The German cruiser Emden was bombed while she lay moored at Wilhelmshaven. Allied forces consisting of fifteen Blenheims and fourteen Wellingtons bombed German warships at Wilhelmshaven and Brunsbuttel. Nazi German AA gunners destroyed four of the five Blenheim bombers, one of which crashed into the ship. Casualties were 29 men killed or wounded. The Emden, accompanied by sixteen other German destroyers, had just completed her first operation having laid a minefield off the German coast in the North Sea.
The Battle of Mława was one of many border battles fought during the Nazi invasion of Poland. On the first of September, the Polish 20th Infantry Division was attacked by the German 1st Army Corps but the Germans were repelled by Polish 37mm Armata ppanc. wz. 36 anti-tank guns. After attempting several failed attacks, the Germans were forced to withdraw, albeit temporarily. The following day, the Germans counter-attacked by launching its heaviest artillery barrage, and after two hours of constant bombardment, the Polish troops began to falter. By the 3rd of September, the Germans managed to cut through the Polish antitank barriers and captured local civilians to use as human shields. It was followed by the capture of several Polish bunkers and eventually allowed the Germans to push forward. By the early morning of the 4th of September, Polish troops had begun their withdrawal. Although the Germans possessed superior mechanized weapons, they also suffered heavy casualties; 1,800 killed, 3,000 wounded, 1,000 missing and 72 tanks destroyed. Polish casualties 1,200 killed, and 1,500 wounded.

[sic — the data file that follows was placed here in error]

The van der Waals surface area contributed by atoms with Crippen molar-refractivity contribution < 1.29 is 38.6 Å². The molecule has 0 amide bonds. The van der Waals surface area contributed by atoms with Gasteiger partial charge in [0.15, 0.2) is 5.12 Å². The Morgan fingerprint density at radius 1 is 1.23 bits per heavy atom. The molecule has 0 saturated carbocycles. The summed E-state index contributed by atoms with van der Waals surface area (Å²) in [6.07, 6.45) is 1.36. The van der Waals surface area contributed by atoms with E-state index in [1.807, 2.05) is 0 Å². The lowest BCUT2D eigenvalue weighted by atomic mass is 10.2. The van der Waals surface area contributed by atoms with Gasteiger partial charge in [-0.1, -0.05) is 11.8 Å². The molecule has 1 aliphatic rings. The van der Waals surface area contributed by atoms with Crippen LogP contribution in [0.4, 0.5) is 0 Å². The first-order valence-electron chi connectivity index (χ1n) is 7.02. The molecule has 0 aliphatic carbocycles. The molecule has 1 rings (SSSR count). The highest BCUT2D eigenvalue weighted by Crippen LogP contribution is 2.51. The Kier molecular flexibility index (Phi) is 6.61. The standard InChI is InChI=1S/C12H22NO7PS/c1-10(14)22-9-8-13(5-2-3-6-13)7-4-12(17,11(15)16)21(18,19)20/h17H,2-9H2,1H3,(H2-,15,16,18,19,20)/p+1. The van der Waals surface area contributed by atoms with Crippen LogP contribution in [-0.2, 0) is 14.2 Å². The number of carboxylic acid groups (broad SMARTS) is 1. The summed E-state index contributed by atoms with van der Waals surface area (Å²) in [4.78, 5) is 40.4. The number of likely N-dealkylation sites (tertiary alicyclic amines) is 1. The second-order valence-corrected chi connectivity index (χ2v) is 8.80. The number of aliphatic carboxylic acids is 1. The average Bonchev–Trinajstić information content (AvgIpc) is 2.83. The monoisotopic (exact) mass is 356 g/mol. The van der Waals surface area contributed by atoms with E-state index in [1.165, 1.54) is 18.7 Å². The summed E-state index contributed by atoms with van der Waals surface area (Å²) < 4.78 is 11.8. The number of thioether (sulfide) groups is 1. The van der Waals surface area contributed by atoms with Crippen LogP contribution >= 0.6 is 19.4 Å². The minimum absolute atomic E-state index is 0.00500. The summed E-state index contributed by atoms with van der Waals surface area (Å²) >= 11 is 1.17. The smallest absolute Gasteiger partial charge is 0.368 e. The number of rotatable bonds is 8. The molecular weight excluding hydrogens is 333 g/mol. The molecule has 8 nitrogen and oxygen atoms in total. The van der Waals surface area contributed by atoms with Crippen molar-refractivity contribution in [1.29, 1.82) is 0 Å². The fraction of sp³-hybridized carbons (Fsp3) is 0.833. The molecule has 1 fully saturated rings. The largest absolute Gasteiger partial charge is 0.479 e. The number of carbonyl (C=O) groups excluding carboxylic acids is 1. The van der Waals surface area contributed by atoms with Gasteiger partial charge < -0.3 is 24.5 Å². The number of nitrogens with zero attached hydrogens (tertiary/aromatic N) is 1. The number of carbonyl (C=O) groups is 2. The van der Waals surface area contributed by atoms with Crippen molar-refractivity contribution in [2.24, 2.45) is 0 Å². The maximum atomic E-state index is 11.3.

Numerous other border battles ensued, including that of the Battle of Krojanty, the Battle of Pszczyna, the Battle of Rozan, the Battle of Lasy Krolewskie and many others, all of which ended in German victories. Among the Polish victories were the Battle of Hel which lasted for more than a month, and the Battle of Mokra. The rapidity and the number of defeats made it exceedingly difficult for Polish troops to regroup and to establish secondary lines of defences and as a result the Polish forces had to abandon the regions of Pomerania, Greater Poland and Silesia.
The Great Synagogue of Katowice was set on fire by the Nazis during the invasion of Poland. It was the largest synagogue in the city, and could accommodate 1,120 worshipers (670 males and 450 females). Today in the place where this great building once stood there is a square named, Synagogue Square, where there is a moment dedicated to the Jewish inhabitants of the city who perished during the Second World War.